The winter grasses are growing fast. The trees are budding.
Do you ever get that itch for just one more hunt?
I certainly do, and I took a chance on an auction item at the last Park Cities Quail dinner. I invited my friend Ian Harrison and his English setter Tex out for a quick hunt. I mean quick because the hunt was 35 miles from my house and we both needed to be back in our office in the afternoon.
My 17-year-old daughter, Marina, had the day off from school and jumped in the truck. She had never hunted quail and she wanted to test her Beretta .28-gauge shotgun and see what all the talk was about.
When we arrived at the Poetry Shooting Club, Walter Patton was all smiles and had 30 birds in two boxes for us to “plant” in his 30-some-odd acre field.
On his brochure there is a quote: “Take a youth hunting, build confidence.” It caught my eye.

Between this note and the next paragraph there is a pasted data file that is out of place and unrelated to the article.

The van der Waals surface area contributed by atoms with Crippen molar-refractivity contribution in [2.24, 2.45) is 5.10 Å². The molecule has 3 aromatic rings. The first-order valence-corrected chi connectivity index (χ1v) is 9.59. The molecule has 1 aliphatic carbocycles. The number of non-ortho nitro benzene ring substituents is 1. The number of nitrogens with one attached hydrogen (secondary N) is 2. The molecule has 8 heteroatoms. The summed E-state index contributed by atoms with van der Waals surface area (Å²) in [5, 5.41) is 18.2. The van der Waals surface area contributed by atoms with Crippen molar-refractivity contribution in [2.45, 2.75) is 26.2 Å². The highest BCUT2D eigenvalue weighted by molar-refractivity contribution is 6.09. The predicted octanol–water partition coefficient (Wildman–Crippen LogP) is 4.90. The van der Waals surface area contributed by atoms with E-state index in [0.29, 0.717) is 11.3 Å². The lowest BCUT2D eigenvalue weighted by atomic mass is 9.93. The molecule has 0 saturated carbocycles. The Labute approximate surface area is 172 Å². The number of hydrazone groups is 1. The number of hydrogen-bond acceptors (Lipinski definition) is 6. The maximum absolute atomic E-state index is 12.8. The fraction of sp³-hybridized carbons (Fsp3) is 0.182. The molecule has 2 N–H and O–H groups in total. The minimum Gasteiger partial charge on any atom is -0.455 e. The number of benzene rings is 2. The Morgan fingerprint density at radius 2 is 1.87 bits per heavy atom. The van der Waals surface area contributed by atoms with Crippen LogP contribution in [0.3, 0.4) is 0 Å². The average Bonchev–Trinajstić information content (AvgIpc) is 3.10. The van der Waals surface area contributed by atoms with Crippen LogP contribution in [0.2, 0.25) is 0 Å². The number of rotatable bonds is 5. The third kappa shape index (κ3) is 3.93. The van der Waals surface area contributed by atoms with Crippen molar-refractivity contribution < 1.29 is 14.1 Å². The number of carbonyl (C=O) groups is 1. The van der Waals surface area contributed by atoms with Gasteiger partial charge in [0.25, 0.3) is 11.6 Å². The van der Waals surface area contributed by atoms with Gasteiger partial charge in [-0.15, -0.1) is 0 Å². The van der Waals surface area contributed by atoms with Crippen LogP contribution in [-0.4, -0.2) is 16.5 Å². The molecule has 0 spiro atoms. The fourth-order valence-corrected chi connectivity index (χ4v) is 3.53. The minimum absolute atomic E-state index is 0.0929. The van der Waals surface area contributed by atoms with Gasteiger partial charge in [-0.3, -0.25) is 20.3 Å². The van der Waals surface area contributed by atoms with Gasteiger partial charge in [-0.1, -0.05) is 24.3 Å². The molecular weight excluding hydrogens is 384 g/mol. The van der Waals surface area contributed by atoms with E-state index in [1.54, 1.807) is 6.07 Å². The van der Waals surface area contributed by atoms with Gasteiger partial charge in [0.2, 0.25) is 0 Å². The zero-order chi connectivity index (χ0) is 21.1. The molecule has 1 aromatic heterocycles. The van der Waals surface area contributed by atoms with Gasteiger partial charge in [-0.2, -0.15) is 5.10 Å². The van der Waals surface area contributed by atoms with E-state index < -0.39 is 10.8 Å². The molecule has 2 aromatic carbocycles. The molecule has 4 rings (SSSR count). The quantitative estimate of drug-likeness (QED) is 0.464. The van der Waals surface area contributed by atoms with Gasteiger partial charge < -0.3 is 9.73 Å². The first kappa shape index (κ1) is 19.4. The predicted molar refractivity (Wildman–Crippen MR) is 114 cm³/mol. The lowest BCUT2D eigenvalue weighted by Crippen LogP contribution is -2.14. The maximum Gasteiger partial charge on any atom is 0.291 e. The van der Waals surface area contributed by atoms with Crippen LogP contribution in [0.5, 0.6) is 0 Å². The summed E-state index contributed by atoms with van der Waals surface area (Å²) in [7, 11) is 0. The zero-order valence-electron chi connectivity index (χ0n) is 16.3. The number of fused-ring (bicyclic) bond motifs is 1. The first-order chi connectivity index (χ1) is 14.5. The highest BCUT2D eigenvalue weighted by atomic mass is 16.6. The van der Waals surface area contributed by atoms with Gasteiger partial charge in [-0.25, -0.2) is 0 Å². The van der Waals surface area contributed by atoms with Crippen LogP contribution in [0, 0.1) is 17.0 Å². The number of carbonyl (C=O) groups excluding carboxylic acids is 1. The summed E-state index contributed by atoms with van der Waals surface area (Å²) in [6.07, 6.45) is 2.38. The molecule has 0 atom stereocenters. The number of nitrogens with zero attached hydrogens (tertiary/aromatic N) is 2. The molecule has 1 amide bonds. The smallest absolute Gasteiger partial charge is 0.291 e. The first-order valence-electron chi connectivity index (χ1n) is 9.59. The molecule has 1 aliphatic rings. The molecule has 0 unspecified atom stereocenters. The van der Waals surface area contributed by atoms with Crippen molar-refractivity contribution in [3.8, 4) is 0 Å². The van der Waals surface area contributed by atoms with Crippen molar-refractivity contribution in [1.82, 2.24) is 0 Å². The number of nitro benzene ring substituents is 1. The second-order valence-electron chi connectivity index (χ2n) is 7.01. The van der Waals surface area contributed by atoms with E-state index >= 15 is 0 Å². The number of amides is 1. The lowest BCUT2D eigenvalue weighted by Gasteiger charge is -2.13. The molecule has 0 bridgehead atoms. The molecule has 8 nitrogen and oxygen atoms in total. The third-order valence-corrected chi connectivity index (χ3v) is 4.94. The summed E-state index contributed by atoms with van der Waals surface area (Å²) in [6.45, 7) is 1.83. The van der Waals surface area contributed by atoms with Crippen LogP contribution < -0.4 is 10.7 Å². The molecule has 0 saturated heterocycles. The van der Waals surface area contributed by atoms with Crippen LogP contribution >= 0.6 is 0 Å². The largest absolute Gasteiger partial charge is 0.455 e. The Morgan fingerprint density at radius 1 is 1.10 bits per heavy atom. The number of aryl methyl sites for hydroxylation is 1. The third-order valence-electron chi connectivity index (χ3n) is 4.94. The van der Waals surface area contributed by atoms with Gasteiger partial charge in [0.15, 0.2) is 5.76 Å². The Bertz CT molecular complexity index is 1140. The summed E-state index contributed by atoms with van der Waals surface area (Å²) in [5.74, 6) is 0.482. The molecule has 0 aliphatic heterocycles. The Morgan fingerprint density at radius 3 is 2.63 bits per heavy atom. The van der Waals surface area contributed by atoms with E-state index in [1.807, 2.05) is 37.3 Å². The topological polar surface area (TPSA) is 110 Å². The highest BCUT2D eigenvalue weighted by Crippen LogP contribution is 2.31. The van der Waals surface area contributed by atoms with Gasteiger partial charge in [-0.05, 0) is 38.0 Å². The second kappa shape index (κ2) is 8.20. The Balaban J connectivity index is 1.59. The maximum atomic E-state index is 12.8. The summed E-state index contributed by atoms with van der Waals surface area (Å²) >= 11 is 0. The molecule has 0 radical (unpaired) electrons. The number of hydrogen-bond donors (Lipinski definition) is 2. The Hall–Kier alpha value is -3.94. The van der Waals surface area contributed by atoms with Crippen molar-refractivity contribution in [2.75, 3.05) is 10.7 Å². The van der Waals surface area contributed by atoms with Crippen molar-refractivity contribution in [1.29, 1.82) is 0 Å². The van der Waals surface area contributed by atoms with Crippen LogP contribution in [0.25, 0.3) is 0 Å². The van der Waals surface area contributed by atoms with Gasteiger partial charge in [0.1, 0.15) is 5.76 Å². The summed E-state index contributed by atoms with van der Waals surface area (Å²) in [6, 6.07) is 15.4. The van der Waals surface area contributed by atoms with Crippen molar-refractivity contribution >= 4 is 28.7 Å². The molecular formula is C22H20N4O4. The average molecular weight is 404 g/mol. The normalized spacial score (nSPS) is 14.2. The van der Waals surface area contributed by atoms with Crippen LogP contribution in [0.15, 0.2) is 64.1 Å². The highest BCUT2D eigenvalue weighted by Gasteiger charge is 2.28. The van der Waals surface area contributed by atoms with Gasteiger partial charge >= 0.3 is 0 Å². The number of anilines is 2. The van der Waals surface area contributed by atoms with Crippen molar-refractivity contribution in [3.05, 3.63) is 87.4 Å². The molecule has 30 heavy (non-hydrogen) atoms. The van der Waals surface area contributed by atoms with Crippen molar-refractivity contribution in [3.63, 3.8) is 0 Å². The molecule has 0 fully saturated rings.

Ian “planted” the birds. The two seasoned hunters knew what to expect. Marina did not. She asked that I show her how this works, and I put down my camera and picked up my gun. Ian agreed to “run” the dog.
Tex went on point. Some of the birds did not flush well and some of them flushed great. Marina watched with her gun ready as I shot several birds. She said she needs more time before she can shoot. I told her she needs to learn to shoot fast with these birds or they will get away.
We “planted” more birds. This time I stayed back.
“Marina, you and Ian shoot this time.”
Same thing. Birds flushed, she watched.
Ian gave her encouragement.
“Tex is too close. You were in my line off fire. That bird would not fly.”
She seemed frustrated.
If you have shot quail, you know how much activity is going on during a point.
Tex has an incredible nose and did not let anything slip past him. A bird flushed and Ian shot it. Tex went to retrieve it.
Marina spotted another bird in the grass and I encouraged her to walk up on it. The bird flushed as good as any wild bird and she made a perfect shot, taking her first quail.
We were all smiles.
Marina took two more quail that Tex found and Ian shot his share, too.
When walking back to the truck, I asked her what she thought of quail hunting. She told me she liked it.
I asked what took her so long to take her first shot. She replied that she needed to watch, learn and then build up her confidence.
Building confidence — I’ve heard that somewhere.